Exploring the World with Science: A pH Experiment
Education is the most important tool we can use to change the world around us. In today’s world, science plays a huge part in the future of the world. The sad part is that not all schools promote science in early education. That is why parents should help to bridge the gap and educate our children on the vast world of science. Young children learn by hands-on activities and by naturally exploring their world. Experimentation can help foster their learning. Below is a simple pH experiment to help get things rolling.
Previously, we discussed the Scientific Method, what it is, and why it is important to learning.
- Purpose – What is it you want to learn about?
- Hypotheses – What do you think will happen?
- Procedure – How will you arrive at your results?
- Results – What actually happened?
- Conclusion – Were your hypotheses correct?
pH is used to determine the level of hydrogen ions in a solution. This helps one determine whether a substance is acidic or basic. Almost all liquids fall somewhere along the pH scale. The scale ranges from 0- most acidic to 14- most basic. We interact with many different acids and bases everyday. This experiment will help measure the pH levels of household chemicals.
Before we begin, have your child create their own pH scale. Draw a straight line horizontally across a paper. Add numbers 0-14. Mark 7 as neutral. 0-7 should be marked as acids. 7-14 will be marked as bases. Next, help your child color the acids and bases as follows:
Wait, hold up, what does that mean?
- Hydrogen ions: hydrogen atoms with a positive charge
- Solution: liquid mixture
- Acid: chemicals that measure from 0-7 on the pH scale
- Base: chemicals that measure from 7-14 on the pH scale
- Neutral: pH of 7 (distilled water)
- Control: a solution that is left unchanged, so you can compare the results
Don’t worry, there are a few YouTube videos that can further explain to your child (and you!) about acids and bases.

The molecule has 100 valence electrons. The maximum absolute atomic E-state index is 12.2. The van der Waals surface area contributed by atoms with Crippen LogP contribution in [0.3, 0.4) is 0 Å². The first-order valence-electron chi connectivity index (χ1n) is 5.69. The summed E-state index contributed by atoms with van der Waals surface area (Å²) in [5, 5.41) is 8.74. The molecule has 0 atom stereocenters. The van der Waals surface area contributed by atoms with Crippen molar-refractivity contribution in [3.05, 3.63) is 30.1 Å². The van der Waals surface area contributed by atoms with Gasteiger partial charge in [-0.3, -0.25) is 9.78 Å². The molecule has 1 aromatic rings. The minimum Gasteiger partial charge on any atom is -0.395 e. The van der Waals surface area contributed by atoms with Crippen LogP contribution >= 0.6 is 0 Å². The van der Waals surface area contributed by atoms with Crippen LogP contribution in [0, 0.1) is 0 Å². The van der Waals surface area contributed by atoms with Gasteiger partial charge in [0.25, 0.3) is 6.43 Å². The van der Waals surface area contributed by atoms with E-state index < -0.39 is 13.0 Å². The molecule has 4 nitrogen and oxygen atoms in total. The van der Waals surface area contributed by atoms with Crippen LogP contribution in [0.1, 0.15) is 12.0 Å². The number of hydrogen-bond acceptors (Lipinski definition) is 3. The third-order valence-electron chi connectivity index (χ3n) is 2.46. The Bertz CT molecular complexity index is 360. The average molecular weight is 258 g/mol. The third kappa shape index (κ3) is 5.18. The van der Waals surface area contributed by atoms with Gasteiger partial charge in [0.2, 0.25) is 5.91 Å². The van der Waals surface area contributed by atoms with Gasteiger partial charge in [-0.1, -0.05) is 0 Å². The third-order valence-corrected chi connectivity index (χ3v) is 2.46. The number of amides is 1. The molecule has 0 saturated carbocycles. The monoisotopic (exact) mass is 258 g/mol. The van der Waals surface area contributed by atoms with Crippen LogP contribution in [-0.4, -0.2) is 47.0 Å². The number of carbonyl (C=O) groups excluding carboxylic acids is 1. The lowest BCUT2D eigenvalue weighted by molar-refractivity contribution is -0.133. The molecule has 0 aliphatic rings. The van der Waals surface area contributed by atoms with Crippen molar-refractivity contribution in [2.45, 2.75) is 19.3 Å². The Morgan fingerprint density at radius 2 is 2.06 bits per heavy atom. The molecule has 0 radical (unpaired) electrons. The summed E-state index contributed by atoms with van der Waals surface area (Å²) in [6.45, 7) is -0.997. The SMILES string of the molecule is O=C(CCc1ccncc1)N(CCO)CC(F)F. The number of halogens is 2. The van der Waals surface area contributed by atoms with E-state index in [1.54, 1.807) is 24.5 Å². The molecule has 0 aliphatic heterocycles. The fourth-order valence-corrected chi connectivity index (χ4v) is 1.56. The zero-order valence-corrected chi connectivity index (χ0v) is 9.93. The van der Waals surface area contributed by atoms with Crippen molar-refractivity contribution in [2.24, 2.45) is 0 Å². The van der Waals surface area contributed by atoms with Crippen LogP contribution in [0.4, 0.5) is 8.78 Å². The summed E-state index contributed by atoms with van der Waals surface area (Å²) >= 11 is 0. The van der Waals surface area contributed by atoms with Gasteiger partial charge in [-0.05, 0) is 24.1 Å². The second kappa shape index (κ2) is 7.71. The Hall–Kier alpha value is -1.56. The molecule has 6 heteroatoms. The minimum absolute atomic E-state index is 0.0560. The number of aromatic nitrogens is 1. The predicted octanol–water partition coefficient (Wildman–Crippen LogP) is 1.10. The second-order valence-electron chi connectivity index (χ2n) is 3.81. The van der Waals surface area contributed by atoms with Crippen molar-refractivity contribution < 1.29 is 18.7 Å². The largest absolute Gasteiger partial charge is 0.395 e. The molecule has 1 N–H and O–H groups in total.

- Purple cabbage (a natural pH indicator) boiled, only liquid kept
- Glass jars
- Household substances: lemon juice, baking soda, white vinegar (adult use only!), wine (for the experiment or for you, it’s gotta be 5 o’clock somewhere!), milk, laundry detergent, hand sanitizer, shampoo
- Paper and coloring supplies
Purpose: To determine which household chemicals are acids and bases.
Hypotheses: Probe your child by asking them which substances will produce acids and which will be bases. “I think ____ will be an acid and ____ will be a base.”
Adult Only: Boil the purple cabbage in distilled water until the liquid turns purple. Discard the leaves and save the liquid.
- Pour the cabbage juice into glass containers.
- Label each container according to what will be added.
- Create a control – a glass with only cabbage juice to compare the others.
- Carefully add substances to the cabbage juice.
- Observe and record color changes.
- Arrange according to pH scale.
Have your child draw the jars, label them, then color in what color each changed.
Did the results support your hypotheses? Ask your child probing questions: Why do you think X was a base and Y was an acid? Why do you think there are a variety of acids and bases in the environment?
Photo Credit: Ashley Wells
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